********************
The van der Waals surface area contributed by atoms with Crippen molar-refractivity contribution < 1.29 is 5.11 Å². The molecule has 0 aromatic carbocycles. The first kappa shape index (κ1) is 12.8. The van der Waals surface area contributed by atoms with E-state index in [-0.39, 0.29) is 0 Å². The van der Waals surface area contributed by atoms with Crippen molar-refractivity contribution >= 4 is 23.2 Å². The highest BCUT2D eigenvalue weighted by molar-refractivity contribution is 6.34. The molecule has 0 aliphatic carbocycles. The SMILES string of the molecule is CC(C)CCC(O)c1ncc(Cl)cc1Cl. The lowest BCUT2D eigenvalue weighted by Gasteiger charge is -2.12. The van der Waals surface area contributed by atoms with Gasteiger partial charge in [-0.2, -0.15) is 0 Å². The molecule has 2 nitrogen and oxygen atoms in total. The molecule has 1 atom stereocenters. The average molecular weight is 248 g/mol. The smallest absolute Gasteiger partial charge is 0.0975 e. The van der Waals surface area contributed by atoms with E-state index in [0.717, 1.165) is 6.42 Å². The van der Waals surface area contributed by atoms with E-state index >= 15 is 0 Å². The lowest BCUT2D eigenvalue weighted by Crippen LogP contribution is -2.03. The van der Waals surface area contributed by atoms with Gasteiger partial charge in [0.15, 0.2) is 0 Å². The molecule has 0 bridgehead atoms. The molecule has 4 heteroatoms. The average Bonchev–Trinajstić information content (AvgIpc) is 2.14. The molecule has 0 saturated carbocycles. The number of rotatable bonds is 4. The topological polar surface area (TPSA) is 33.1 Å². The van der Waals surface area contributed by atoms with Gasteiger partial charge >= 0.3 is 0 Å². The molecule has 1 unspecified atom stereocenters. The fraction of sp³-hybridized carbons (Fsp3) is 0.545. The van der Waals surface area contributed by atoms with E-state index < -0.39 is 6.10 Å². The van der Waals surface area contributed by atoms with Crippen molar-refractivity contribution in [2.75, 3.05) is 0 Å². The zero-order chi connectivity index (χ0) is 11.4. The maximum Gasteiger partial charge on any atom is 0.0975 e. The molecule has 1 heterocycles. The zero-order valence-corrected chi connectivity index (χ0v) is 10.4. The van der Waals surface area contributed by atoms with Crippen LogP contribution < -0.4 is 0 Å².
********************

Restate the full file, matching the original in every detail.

The van der Waals surface area contributed by atoms with Crippen molar-refractivity contribution < 1.29 is 5.11 Å². The molecule has 0 aromatic carbocycles. The first kappa shape index (κ1) is 12.8. The van der Waals surface area contributed by atoms with E-state index in [-0.39, 0.29) is 0 Å². The van der Waals surface area contributed by atoms with Crippen molar-refractivity contribution >= 4 is 23.2 Å². The highest BCUT2D eigenvalue weighted by molar-refractivity contribution is 6.34. The molecule has 0 aliphatic carbocycles. The SMILES string of the molecule is CC(C)CCC(O)c1ncc(Cl)cc1Cl. The lowest BCUT2D eigenvalue weighted by Gasteiger charge is -2.12. The van der Waals surface area contributed by atoms with Gasteiger partial charge in [-0.2, -0.15) is 0 Å². The molecule has 2 nitrogen and oxygen atoms in total. The molecule has 1 atom stereocenters. The average molecular weight is 248 g/mol. The smallest absolute Gasteiger partial charge is 0.0975 e. The van der Waals surface area contributed by atoms with E-state index in [0.717, 1.165) is 6.42 Å². The van der Waals surface area contributed by atoms with E-state index >= 15 is 0 Å². The lowest BCUT2D eigenvalue weighted by Crippen LogP contribution is -2.03. The van der Waals surface area contributed by atoms with Gasteiger partial charge in [0.15, 0.2) is 0 Å². The molecule has 0 bridgehead atoms. The molecule has 4 heteroatoms. The average Bonchev–Trinajstić information content (AvgIpc) is 2.14. The molecule has 0 saturated carbocycles. The number of rotatable bonds is 4. The topological polar surface area (TPSA) is 33.1 Å². The van der Waals surface area contributed by atoms with Gasteiger partial charge >= 0.3 is 0 Å². The molecule has 1 unspecified atom stereocenters. The fraction of sp³-hybridized carbons (Fsp3) is 0.545. The van der Waals surface area contributed by atoms with E-state index < -0.39 is 6.10 Å². The van der Waals surface area contributed by atoms with Crippen molar-refractivity contribution in [2.75, 3.05) is 0 Å². The zero-order chi connectivity index (χ0) is 11.4. The maximum Gasteiger partial charge on any atom is 0.0975 e. The molecule has 1 heterocycles. The zero-order valence-corrected chi connectivity index (χ0v) is 10.4. The van der Waals surface area contributed by atoms with Crippen LogP contribution < -0.4 is 0 Å².